Realising that there are fundamental connections between child neglect, child sexual abuse, Aboriginal victims of crime and the high rates of incarceration will allow us to address these critical issues affectively.

While this does not, and should not, excuse police brutality and ­misconduct, addressing the causes of violence in indigenous communities — including alcohol abuse, poverty, family dysfunction, and poor health and education outcomes — would do far more to close the gap between ­indigenous Australians and the rest of the country.

Moreover, there is little doubt that this would significantly reduce indigenous incarceration and ­thereby address the concerns of local BLM advocates.

Abused children from broken homes are put on a path of destruction. They often become abusers themselves, repeating the hurt they suffered at the hands of their abusers and end up incarcerated. Or they continue the pattern of being ­victimised with the possibility of ­becoming a homicide victim.

If their lives really matter, we should be looking at the real ­problems they face.

Jacinta Nampijinpa Price is director of indigenous research at the Centre for Independent Studies and an Alice Springs town councillor.

Thousands join outcry against NSW Premier’s religion crackdown

From Family Voice Australia:

Thousands join outcry against NSW Premier’s religion crackdown

NSW restrictions meme for website4

Pressure is building on NSW Premier Gladys Berejiklian to end her discriminatory COVID-19 church crackdown.

Over six thousand people have signed a petition launched by the Catholic Archdiocese of Sydney on May 27.

Presently in NSW fifty people can meet at hospitality venues. But as few as eleven people are prohibited from meeting at a church.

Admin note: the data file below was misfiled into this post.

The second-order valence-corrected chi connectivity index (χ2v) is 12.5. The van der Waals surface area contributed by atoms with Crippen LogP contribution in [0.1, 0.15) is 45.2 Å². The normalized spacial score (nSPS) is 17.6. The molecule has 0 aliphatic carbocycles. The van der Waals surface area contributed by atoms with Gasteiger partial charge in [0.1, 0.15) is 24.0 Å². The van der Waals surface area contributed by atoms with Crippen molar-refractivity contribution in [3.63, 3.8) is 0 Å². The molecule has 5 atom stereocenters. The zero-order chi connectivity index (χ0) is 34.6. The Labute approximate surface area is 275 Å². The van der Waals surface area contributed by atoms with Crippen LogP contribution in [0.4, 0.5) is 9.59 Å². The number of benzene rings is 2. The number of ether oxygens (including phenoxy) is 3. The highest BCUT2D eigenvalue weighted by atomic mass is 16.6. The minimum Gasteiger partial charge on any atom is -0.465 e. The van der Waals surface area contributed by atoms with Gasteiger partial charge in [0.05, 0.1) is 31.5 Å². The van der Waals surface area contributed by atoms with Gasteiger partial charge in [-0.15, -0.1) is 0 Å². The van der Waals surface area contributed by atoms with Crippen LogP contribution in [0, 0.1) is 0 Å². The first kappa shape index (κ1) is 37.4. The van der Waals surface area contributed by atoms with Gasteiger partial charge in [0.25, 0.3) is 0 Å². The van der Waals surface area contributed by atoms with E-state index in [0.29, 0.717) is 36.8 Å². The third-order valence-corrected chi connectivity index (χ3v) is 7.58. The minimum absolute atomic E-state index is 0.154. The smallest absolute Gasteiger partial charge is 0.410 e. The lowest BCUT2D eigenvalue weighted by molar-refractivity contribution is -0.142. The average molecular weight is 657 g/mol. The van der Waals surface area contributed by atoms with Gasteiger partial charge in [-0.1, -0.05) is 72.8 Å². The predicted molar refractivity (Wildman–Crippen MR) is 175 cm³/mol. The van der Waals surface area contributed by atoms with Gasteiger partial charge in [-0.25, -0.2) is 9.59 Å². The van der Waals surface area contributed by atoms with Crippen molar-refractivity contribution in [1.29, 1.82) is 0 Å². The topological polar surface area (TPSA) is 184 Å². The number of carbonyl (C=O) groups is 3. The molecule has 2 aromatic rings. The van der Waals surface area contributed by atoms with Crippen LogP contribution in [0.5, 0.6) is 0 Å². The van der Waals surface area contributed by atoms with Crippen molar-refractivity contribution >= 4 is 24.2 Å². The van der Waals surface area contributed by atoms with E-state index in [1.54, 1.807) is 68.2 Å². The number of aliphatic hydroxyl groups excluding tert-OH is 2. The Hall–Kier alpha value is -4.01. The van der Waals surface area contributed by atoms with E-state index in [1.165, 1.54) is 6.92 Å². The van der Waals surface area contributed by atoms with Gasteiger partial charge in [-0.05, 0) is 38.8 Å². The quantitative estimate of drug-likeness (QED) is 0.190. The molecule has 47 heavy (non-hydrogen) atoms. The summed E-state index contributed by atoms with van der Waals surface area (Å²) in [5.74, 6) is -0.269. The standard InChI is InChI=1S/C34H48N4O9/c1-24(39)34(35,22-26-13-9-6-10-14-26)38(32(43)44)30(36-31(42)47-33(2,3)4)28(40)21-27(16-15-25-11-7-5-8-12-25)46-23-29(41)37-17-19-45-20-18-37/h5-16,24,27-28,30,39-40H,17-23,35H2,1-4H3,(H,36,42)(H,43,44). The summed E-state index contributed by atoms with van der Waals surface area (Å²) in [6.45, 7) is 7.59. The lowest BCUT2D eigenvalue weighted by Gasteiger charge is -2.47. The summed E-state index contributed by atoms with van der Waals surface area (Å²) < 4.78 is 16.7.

“Churches have cooperated at every stage with the Government’s public health directives during this pandemic,” Archbishop Anthony Fisher OP said.

“We understand that the shutdown was necessary to flatten the curve, but it came at a cost – not only to the economy, but also to the spiritual and mental health of our people.

“They miss gathering for worship and praying in a sacred space. I am at a loss to explain to Catholics in Sydney why our reasonable requests to the government are not being granted. 

“Contrary to what has been said throughout this pandemic, we do not consider church attendance to be non-essential; indeed, nothing is more essential than the practice of our faith,” reads the petition.

“Catholics are not asking for special treatment, we are asking for equal treatment.

“This unequal treatment of religious worship leads us to ask whether the Government is listening to the concerns of Catholics and other people of faith or indifferent to the effect the closure of our churches is having on people during these difficult times.

“The freedom to practice faith is necessary for human flourishing and a great contributor to the common good.” 

FamilyVoice Australia National Director Peter Downie said, “Governments have been heavy-handed and unjust in their treatment of churches during the COVID-19 crisis.”